Professor Tsakiris is also conducting a longitudinal study in USA to track people’s feelings in relation to their health and finances during the development of the COVID-19 pandemic and how these feelings are linked to the kind of political leaders they would choose to lead them during the crisis. A similar study is conducted in UK, France, Italy, Spain, Hungary, Poland, Greece and Germany.
Lastly, Professor Tsakiris conducted a study in USA to understand how people’s empathy towards other people was affected during the COVID-19 pandemic with a particular interest on how state-imposed measures in states that went into lockdown or not may mediate the changes in people’s empathic responses.
Dr Samuel Fairlamb conducted research that was looking at existential concerns in the COVID-19 pandemic. Specifically, this research looked at how thinking or reading about the coronavirus may influence desire for closeness and adherence to social distancing measures.
Dr Federica Biotti, Dr Jennifer Murphy, Dr Rebecca Brewer and other members of the Insulab team (PhD students Melissa Barker and Lara Carr) have been working on a project investigating the impact of the COVID-19 pandemic on mental health and bodily awareness (‘interoceptive ability’). We know that interoception is not the same for everyone. Some people may show atypical levels of interoception, and this is often associated with other mental health conditions, such as depression, panic disorder, or Eating Disorders. It is important to understand whether changes in people’s levels of stress, for example as a consequence of a national crisis such as the COVID-19 pandemic, will result in changes in interoceptive ability. The results of this research will significantly contribute to our understanding of the mechanisms of interoception and shed a light on the effects of the COVID-19 pandemic on the general population’s mental health and wellbeing. More importantly, if interoceptive atypicalities are linked to increased mental health difficulties during the pandemic, this could be a target for interventions in the wake of the pandemic. More information can be found at: https://www.insulab.uk/the-covid-survey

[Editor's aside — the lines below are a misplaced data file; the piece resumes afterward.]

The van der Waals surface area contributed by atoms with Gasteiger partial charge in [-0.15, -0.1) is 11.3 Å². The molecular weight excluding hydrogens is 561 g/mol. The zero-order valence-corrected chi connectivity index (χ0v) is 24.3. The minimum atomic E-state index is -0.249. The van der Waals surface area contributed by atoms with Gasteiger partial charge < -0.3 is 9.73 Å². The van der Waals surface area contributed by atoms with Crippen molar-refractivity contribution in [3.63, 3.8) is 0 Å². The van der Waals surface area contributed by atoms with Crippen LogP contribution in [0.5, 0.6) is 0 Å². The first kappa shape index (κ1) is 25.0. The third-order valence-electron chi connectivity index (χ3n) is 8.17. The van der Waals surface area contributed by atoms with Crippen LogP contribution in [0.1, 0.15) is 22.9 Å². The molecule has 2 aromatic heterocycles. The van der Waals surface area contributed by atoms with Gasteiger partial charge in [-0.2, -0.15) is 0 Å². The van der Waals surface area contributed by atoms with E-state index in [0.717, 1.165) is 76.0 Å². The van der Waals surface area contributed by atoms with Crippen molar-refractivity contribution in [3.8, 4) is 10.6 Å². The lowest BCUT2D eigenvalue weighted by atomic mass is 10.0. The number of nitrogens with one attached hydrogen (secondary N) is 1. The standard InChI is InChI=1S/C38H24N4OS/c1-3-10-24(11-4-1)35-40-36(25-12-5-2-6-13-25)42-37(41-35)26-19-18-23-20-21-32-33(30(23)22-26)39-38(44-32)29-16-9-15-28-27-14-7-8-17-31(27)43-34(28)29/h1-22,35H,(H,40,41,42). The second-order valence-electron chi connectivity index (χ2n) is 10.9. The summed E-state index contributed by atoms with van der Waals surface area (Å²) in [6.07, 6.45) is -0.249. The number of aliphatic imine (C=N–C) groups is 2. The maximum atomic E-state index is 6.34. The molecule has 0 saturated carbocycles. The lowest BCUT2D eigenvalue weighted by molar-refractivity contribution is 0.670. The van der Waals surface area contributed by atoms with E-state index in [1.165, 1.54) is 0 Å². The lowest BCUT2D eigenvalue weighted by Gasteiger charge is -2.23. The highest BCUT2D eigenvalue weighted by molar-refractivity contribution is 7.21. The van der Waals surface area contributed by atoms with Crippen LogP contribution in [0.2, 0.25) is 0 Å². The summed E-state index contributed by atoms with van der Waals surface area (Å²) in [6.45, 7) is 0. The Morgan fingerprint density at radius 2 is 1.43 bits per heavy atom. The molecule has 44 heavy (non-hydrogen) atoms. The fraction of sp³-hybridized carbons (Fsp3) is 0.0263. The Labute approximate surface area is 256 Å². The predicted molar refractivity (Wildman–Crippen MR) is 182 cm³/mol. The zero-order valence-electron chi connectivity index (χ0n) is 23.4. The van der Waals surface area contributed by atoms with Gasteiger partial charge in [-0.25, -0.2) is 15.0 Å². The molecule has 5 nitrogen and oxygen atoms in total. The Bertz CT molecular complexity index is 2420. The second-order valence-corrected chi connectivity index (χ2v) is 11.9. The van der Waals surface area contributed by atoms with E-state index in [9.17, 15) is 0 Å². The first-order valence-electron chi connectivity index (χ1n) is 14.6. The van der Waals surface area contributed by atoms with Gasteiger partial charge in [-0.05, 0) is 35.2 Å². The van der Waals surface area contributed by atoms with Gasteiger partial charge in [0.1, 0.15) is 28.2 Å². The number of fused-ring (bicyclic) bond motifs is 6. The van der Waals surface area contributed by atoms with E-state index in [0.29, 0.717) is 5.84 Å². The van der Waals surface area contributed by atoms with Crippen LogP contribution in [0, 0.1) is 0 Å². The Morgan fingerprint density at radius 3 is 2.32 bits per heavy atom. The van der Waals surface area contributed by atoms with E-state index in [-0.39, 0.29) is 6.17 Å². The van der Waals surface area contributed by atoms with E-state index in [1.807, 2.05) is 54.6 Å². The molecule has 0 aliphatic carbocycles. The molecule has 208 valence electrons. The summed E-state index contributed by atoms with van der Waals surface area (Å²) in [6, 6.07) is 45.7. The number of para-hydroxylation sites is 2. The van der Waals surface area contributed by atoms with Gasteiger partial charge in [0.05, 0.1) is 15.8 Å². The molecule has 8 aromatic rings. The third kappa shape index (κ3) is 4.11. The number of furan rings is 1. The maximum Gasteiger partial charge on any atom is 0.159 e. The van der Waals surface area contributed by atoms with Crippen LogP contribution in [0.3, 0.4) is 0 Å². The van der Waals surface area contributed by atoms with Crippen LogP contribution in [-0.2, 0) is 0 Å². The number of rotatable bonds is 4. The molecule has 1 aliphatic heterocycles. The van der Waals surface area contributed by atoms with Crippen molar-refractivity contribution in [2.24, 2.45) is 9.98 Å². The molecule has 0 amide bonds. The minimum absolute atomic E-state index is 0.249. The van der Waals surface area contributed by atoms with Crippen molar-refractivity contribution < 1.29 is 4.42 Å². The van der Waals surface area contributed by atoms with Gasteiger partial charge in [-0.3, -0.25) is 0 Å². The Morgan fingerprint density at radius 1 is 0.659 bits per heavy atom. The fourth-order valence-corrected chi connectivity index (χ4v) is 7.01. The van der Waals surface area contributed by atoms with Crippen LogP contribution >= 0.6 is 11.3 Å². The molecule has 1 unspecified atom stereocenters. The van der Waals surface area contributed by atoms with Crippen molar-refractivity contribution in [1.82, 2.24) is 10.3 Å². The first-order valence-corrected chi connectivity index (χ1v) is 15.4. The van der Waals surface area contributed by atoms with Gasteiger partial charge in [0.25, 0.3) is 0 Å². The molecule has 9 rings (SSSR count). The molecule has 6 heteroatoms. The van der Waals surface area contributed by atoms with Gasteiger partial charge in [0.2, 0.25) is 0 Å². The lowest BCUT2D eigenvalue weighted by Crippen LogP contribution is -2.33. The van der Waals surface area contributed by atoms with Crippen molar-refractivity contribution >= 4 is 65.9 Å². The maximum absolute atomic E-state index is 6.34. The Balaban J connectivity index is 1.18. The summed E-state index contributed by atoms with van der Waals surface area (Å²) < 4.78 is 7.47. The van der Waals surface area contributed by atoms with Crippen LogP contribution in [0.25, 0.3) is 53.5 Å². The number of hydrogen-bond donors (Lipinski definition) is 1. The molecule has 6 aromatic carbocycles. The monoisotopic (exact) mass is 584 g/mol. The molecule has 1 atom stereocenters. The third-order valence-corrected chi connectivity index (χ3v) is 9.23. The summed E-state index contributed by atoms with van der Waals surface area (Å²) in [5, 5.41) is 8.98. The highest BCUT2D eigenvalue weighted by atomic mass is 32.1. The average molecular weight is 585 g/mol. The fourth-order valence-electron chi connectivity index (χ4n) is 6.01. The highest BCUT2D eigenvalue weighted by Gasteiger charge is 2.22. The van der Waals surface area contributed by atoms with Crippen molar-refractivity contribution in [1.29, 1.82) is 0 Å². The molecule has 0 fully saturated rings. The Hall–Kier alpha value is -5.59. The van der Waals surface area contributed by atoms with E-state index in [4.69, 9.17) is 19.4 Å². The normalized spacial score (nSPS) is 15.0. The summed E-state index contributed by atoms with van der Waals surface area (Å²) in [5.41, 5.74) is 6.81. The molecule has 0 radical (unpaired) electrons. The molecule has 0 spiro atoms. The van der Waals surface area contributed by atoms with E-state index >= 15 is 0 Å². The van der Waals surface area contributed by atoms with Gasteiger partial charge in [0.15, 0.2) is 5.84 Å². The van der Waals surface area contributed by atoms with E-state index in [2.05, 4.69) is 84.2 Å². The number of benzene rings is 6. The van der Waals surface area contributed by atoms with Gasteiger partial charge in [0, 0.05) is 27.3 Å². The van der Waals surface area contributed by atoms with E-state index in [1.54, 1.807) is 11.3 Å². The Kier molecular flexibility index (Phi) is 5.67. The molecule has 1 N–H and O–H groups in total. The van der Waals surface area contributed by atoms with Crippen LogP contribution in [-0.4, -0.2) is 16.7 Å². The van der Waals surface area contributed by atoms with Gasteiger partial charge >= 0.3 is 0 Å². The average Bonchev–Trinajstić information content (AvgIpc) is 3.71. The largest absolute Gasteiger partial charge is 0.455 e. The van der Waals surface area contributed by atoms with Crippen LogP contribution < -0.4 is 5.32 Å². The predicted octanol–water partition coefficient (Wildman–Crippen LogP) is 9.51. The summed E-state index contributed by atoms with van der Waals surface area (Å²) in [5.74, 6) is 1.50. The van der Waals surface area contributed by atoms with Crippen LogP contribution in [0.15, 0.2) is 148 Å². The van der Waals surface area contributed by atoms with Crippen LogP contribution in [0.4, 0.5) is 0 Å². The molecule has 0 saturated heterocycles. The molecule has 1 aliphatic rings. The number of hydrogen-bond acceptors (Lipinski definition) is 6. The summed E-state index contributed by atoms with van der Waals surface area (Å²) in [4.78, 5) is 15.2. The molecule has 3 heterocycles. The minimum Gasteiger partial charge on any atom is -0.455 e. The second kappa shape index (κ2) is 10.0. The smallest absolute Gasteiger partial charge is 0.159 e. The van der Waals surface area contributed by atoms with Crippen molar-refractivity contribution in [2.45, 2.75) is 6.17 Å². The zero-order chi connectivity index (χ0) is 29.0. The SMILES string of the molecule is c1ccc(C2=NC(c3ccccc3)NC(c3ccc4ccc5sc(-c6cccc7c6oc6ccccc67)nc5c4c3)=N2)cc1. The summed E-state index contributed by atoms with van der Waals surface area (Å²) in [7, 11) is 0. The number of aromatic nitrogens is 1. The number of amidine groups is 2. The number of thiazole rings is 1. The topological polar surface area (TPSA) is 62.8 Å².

Professor Amina Memon together with collaborators at the University of Münster and Mainz, Germany has just completed a study looking at conspiracy theories relating to the Corona virus pandemic in post-Brexit Britain (N = 498 UK citizens). The team examined the associations between traits and conspiracy beliefs and prejudice against social groups perceived as powerful (e.g. Jews, Chinese people). Testing pre-registered hypotheses, preliminary findings indicate agreement with specific conspiracy theories even where they contradict each other. People on political extremes showed higher conspiracy theory agreement than people in the middle. A belief in a just world moderates this relationship. The team are presently writing a paper in which they discuss the potential of this research to advance conspiracy mindset theory and its application in advising the media, the government, and others tasked with countering disinformation driven by conspiracy mindsets.